The half-million dollars from Rust was just a fraction of what it took to build and renovate the $26 million concert hall that was completed in fall 2017; it’s also just a fraction of what the school receives in donations each year. Utah State got $46.6 million for the 2020 fiscal year.
But unlike the LDS Church, Utah State has said it will be difficult to return the funds and is seeking a possible exemption.
Wayne Klein is seeking the money back, overseeing this part of the charity clawbacks as Hafen has a conflict of interest with his law firm sometimes representing USU. Hafen also occasionally argues on behalf of media organizations in the state, including The Tribune.
The school built the concert hall entirely through private donations and it does not have an extra $500,000 to pay back the donation from Rust, a spokesperson there said. And if it’s forced to do so, that cost could come at the expense of students, she said.
“Returning it would be a significant financial burden for the university,” said Amanda DeRito, who released a statement for the school. “At this time, we are working with [Klein] to resolve the matter.”
Most organizations, Klein said, even large ones like a university, have little to no way to protect themselves from accepting donations that come from illegal activities. “There isn’t really a way to screen every donation,” Klein said.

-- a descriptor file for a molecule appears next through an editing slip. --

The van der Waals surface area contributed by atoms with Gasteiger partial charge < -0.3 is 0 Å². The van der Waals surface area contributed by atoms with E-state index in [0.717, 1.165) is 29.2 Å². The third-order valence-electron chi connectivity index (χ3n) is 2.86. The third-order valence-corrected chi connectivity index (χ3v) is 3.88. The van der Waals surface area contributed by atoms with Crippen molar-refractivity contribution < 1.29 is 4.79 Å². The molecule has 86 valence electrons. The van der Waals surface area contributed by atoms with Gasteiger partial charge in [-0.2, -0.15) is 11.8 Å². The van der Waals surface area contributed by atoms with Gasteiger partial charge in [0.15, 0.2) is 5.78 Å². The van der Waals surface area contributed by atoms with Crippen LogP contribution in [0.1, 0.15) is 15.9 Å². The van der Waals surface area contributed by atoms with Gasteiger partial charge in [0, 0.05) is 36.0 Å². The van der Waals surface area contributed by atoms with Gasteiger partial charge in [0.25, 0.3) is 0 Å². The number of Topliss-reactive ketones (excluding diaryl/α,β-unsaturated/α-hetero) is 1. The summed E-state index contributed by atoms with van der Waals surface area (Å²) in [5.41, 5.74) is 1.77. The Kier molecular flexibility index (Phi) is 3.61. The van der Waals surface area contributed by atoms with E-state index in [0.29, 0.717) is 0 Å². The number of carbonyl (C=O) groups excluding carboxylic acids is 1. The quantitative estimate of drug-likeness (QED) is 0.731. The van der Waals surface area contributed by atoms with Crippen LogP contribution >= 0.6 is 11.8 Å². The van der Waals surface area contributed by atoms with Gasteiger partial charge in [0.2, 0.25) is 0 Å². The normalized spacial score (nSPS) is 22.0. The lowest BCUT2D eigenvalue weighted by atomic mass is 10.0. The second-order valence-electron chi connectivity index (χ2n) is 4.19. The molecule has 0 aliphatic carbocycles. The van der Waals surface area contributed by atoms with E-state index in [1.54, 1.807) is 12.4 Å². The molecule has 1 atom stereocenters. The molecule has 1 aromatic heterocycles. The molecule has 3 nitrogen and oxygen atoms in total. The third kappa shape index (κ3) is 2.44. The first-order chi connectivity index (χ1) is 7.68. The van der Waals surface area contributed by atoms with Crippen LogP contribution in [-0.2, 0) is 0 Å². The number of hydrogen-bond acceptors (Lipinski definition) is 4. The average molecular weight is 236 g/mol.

In fact, federal investigators didn’t know about Rust’s alleged dealings until nearly a decade after he started donating to USU.
DeRito said the school has a policy for declining gifts, which includes when a donor makes “unreasonable conditions” for how the money must be spent. But, she acknowledged, too, “the deception that takes place through fraud is harder to detect.”
Klein believes, though, that it doesn’t mean the school can keep the money. After the university initially declined to repay the funds, Klein filed a lawsuit against Utah State late last month asking the courts to order the school to do so.
“When a receiver sues somebody, like Utah State, it is a battle between innocent people,” he added. “Utah State is innocent here. The victims whose money was donated to Utah State are also innocent, and they deserve it back.”